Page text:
The hard thing happens -- the death, the divorce, the illness, or the job loss.
And then the grief comes.
Just as you are struggling to find your breath in this new landscape, you feel the spiky stalks of anxiety growing in your soul. Sharp-edged and full of fear, this new feeling has you dizzy with panic. Woven into this new landscape is the worry and terror about money.
“How will I survive?”
“Will we lose our home?”
A vision of the pilgrim on the road with her begging bowl clouds your eyes as this terrible potential future fills your mind. I’ve been there - a 32-year-old widow with a 20 day old newborn, a 2-year-old, a house payment and baby shoes to buy - frightened to my core about money.
It doesn’t have to be this way, dear hearts. As Glennon Doyle tells us, “you can do hard things.” And, yes, this is HARD, but you can find your way to peace and empowerment. Take a moment from your grief and consider everything you know and feel about money in general.
First, consider how money is a part of our lives. Growing up, we get some funky messages about money. Maybe money was considered evil, or good, in your family. Maybe you were taught to use money as a tool to achieve your dreams and live your best life. Or were you taught to ignore it, to not dwell on “the darkness of money?”
Like it or not, our relationship to money affects us every day. In fact, It’s hard to escape the everydayness of money. Every trip through the grocery checkout, coffee shop, or visit to Target includes connecting with your money. Pay attention to how you feel about your money, notice what you feel in your body the next time you purchase something. Is there a clenching, anxious feeling in your belly when you swipe your card? Are your palms sweaty, your breathing shallow as you wait for the ‘approved’ sign on the card processor? Do you feel lighter, a temporary reprieve from grief when you enter your pin number and accept the charges?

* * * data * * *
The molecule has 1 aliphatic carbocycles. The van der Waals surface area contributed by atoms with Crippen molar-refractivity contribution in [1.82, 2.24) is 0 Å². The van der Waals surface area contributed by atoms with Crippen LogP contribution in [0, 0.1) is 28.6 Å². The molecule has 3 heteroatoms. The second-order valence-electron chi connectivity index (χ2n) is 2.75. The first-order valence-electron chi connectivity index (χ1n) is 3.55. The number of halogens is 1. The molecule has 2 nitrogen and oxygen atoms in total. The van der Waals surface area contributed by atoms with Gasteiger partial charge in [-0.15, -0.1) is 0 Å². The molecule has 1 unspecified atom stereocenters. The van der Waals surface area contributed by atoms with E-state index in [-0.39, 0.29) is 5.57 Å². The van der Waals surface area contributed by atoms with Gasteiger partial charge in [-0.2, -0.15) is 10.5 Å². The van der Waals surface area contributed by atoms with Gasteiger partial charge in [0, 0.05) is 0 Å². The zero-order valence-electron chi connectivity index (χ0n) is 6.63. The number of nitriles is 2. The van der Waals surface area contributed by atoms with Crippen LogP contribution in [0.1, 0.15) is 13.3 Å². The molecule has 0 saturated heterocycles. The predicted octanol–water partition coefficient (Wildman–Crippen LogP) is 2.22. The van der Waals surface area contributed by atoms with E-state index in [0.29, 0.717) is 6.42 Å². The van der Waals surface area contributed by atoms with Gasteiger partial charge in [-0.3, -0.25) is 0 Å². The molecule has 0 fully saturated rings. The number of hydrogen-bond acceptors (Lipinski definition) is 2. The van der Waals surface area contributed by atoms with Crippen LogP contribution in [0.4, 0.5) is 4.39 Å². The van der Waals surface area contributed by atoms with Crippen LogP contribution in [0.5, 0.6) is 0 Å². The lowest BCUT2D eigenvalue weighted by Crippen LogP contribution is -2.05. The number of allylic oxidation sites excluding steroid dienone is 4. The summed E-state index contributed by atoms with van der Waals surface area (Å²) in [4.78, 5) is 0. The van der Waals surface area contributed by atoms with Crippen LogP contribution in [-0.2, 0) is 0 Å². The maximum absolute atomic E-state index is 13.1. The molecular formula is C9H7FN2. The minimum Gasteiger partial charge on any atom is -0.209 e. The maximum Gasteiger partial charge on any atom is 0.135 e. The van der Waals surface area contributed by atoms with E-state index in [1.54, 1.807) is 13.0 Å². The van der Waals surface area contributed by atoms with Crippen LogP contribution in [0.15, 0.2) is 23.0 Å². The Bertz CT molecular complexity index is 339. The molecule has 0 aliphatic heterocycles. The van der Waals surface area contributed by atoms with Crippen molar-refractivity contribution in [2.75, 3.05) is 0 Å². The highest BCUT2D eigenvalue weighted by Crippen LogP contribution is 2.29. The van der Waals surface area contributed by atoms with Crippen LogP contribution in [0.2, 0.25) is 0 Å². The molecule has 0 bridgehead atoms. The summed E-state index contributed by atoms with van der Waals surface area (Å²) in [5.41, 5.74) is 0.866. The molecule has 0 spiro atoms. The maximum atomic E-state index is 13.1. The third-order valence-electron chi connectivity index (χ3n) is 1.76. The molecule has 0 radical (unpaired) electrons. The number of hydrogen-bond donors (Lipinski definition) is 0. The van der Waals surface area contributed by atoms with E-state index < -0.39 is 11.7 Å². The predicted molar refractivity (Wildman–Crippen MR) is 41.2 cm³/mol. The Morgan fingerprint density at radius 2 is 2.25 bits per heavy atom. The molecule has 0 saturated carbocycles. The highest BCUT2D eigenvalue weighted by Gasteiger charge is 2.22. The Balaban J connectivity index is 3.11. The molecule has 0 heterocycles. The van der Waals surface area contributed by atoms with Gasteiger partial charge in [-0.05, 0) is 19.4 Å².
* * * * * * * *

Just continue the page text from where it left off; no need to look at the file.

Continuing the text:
Money is relational. Imagine it as a human being in your life and let’s call her “Aunt Money.” When she shows up at your dining room table how do you greet her? Do you ignore her completely, shunning her to another room? Do you scream at her, telling her how crazy she makes you feel? Or do you invite her over only once a year, at tax time, and send laser beams of hatred at her?
Why not make peace with Aunt Money? Invite her over for tea and a sweet intimate chat. What changes do you need to make to create a positive relationship with money?
Money connects us to our identity because it’s part of our story. So many feelings that people have out of loss align and tie in with the emotions of panic, crisis trauma. “Who am I and what is my story now?” It’s in your daily life and you can’t escape it, and yet all your routines and habits change with loss. Money is part of your Emotional Relational identity and it represents security and safety.
What we can afford can also affect other relationships. If you can no longer afford to take that five families joint vacation to Bermuda, that means you aren’t connected to those relationships in the same way as before. It’s part of the overall loss you’re experiencing and it’s painful.
Grief is a terribly hard feeling to hold and it’s important to find relief from the seemingly relentless barrage of sorrow and painful feelings. If buying a new bike for your child or buying new clothes for yourself brings you a temporary shelter from the pain - that's ok unless those purchases cause long-term financial distress, or create a crisis later in the month when your mortgage is due. Retail therapy is a real thing and it has its’ place - with balance.
I recommend working with a certified financial planner to help you tease through where you can splurge and use retail therapy and where you need to pay extra careful attention and make smart money decisions. I also recommend signing up for a class to learn about budgeting. You Need A Budget is a wonderful program that has helped people plan and take the reins on their bank accounts. Grief and money are tricky territory. Be sure you are getting lots of support as you navigate these parts of your life.